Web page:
Bevan Slattery and Stephen Baxter started telco infrastructure company PIPE Networks on a limited budget, but have been solidly profitable from day one. AMANDA GOME details the PIPE profit plan.
In 2001 in the middle of the dot-com crash, when telecommunications companies had gone from being market darlings to market disasters, two young entrepreneurs decided to set up telecommunications infrastructure company, PIPE Networks.
By 2005, it was a market darling. When the company listed on the Australian Stock Exchange, shares skipped from 40 cents in May 2005 to about $4.54.
Now PIPE is causing the telecommunications industry to sit up and take notice with the announcement yesterday that it has enough keystone customers to build a $200 million Sydney to Guam undersea cable that is expected to be finished by the second quarter of 2009.
The approach of signing up customers before committing to a project is not new to entrepreneurs Bevan Slattery (pictured) and Stephen Baxter. The 36-year-olds have focused on their company making a profit from day one.
Amanda Gome talks to Bevan Slattery about his strategy, philosophy on profit and the next stage of growth. Bevan is happy to answer your questions. Send them to [email protected] and he will answer you on this page.
Amanda Gome: Your industry is littered with companies that borrowed big and then crashed spectacularly. What is your philosophy on profit?
Bevan Slattery: To charge at least what it takes to recover costs. It is not rocket science and you might think it sounds obvious, but our industry is littered with examples of people who did big deals with big numbers and then they hope the contracts are going to happen.
We sit down with interested parties and we know what the systems are going to cost and what we can recover comfortably after covering our costs. It is the founding philosophy of the company, to be profitable every year of operations. We made this part of our founding statements and it is in our annual reports and in our prospectus.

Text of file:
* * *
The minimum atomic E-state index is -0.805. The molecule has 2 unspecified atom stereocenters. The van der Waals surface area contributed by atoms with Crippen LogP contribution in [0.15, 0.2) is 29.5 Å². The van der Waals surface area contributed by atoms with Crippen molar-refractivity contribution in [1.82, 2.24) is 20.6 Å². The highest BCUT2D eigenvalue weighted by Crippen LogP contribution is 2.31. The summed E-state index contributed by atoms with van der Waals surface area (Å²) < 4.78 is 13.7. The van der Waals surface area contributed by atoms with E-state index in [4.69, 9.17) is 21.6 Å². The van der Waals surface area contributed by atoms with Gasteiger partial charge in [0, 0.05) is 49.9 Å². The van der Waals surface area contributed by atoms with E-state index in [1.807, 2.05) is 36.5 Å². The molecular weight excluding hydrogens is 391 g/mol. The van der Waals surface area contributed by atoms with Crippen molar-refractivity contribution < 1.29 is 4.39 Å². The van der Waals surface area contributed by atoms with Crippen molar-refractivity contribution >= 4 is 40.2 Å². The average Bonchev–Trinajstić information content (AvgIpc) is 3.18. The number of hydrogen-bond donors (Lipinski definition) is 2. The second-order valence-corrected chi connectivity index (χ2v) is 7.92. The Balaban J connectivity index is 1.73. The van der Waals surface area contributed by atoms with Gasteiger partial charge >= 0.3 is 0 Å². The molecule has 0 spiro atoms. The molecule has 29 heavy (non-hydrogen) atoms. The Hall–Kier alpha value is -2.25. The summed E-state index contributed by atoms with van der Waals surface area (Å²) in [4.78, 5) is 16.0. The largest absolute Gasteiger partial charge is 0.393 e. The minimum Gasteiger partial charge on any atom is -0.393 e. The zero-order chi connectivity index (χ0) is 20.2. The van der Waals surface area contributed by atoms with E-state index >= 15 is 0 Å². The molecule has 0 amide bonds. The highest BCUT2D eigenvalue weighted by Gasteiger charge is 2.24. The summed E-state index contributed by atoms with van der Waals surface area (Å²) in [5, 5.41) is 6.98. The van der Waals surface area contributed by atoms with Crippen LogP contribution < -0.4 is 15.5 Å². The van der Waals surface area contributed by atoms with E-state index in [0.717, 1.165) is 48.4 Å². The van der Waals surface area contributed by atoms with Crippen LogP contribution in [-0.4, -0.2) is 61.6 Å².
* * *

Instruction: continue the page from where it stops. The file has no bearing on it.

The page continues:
We can build the infrastructure, get the contracts to break even on sales, and then beyond that we get a fairly good margin. (Primus, Internode, iiNet, Telikom, PNG and VSNL are among those already signed up.)
Our net profit after tax was $4.5 million last year. This year it will be $7 to $7.4 million on revenue of $34 million.
You are serial entrepreneurs; both of you have run successful businesses before. You co-founded iseek and sold it to a US company N2H2 for $25 million in 2000. (Baxter helped start ISP company, SE net which was sold to Ozmail in 1999.) What did you make from that?
Look it was the dot-com boom and then the market dived. So I ended up with more than $1 million. I learnt a lot from that, but what has really driven the philosophy is not having much.
So where did the profit ethos come from?
Our wives. Both our wives told us we could only have $50,000 each for the new business (PIPE Networks). Neither of us could put our houses on the line so we were very focused on making a profit from day one.
Apparently when you started you bought a lot of office fittings at a liquidator’s auction. Do you watch every cent?